Camille: And I almost want them to live together, two sides of the Janus coin of that experience.
Ada: I love that, and I think that’s very true. This does feel like a companion piece to The Hurting Kind. I write about trees all the time. I mean, The Hurting Kind is full of trees. And this gave me sort of an opportunity to just lean into my obsession. Just keep going, keep going. And it was a really remarkable experience. In fact, when [the publisher] Scribd approached me about doing something, they suggested a letter to this or a letter to that, and I was like, would it be okay if I did letters to trees? I thought it would be maybe a shorter essay, and then it turned into this long, linked set of mini essays.
Camille: A lot happens. The reading experience feels so full. I was just trying to read a little book over lunch and then, Oh! I sighed . . . I cried. . . . It was not a light lunch. And then the joy came back. It felt really, truly, like a journey that I took.
Ada: I’m so glad. That means so much to me.
Camille: One question I love to ask writers is what are you not getting asked that you wish people would ask you—what do you wish you could say about either Shelter or The Hurting Kind or your work in general?
Ada: One of the things that I am always sort of thinking about in my work that I don’t think we talk about that much is actually the philosophy behind it, that how on a deep level, I believe in the reciprocity between the earth and humanity. And I think that is something that’s really key to both my poetry and my prose and that I don’t have the idea that nature writing is between the two models of Wordsworth and Coleridge, that Wordsworthian idea of one man going to the mountain and nature offering everything and giving him a poem. And then, the Coleridge idea that nature is a blank, empty, chaotic space and the mind organizes it and makes it beautiful. I don’t think those are the only two options even if I’m probably much more of a Wordsworthian type actually.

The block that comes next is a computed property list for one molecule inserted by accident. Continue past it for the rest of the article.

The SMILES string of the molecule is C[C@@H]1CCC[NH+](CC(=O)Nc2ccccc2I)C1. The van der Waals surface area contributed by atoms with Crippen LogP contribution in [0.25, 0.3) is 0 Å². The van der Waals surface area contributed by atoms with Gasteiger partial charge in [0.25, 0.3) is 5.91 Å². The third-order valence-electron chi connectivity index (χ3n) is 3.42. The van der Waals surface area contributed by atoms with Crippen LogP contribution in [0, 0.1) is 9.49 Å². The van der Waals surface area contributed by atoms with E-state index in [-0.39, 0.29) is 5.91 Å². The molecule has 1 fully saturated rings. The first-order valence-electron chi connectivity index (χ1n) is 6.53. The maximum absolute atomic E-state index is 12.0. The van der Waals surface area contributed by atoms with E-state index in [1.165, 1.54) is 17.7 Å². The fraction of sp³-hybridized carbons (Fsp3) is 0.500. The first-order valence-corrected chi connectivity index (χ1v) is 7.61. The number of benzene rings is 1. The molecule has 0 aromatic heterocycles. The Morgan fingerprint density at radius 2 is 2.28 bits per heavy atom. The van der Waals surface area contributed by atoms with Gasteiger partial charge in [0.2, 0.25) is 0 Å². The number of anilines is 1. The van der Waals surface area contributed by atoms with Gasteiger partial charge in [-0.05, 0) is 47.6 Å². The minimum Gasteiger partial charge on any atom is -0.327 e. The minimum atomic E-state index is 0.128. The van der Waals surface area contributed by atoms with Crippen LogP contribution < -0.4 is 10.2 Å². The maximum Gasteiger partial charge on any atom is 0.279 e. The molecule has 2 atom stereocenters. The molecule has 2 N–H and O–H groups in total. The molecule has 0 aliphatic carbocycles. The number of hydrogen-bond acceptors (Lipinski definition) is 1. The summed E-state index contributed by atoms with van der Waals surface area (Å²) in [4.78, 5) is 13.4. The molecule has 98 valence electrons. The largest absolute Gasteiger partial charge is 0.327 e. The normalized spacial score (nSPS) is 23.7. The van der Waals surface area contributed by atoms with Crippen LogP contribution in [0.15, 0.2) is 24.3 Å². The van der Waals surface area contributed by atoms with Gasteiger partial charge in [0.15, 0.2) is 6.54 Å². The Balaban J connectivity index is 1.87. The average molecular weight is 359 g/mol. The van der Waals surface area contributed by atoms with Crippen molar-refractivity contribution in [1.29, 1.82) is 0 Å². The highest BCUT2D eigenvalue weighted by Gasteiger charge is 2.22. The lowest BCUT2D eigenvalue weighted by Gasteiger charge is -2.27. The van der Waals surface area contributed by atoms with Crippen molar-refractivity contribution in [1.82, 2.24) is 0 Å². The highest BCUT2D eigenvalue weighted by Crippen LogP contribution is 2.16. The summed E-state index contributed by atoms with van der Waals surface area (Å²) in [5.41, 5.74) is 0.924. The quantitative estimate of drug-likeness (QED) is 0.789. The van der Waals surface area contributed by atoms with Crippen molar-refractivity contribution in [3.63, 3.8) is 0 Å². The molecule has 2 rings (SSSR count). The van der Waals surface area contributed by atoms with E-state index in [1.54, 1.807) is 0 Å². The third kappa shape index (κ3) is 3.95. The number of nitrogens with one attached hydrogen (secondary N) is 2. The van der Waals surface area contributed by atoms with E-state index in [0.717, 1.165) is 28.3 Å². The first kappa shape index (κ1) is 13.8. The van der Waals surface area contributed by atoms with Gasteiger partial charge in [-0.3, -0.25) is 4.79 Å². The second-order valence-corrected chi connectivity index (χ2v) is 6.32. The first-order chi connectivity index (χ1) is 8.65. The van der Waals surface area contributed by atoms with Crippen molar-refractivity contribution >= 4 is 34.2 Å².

But instead, I go to the mountain and think, I too am the mountain. I too am part of this. And it’s that connection that I think we have lost. And I really feel like the philosophy behind my work is that, if we don’t mend our broken relationship to the earth, if we keep on feeling isolated and separate, the damage will continue. And so, I feel like part of the work that I’m interested in is doing some mending. And it’s just starting with me and it’s small, but it’s what I can do.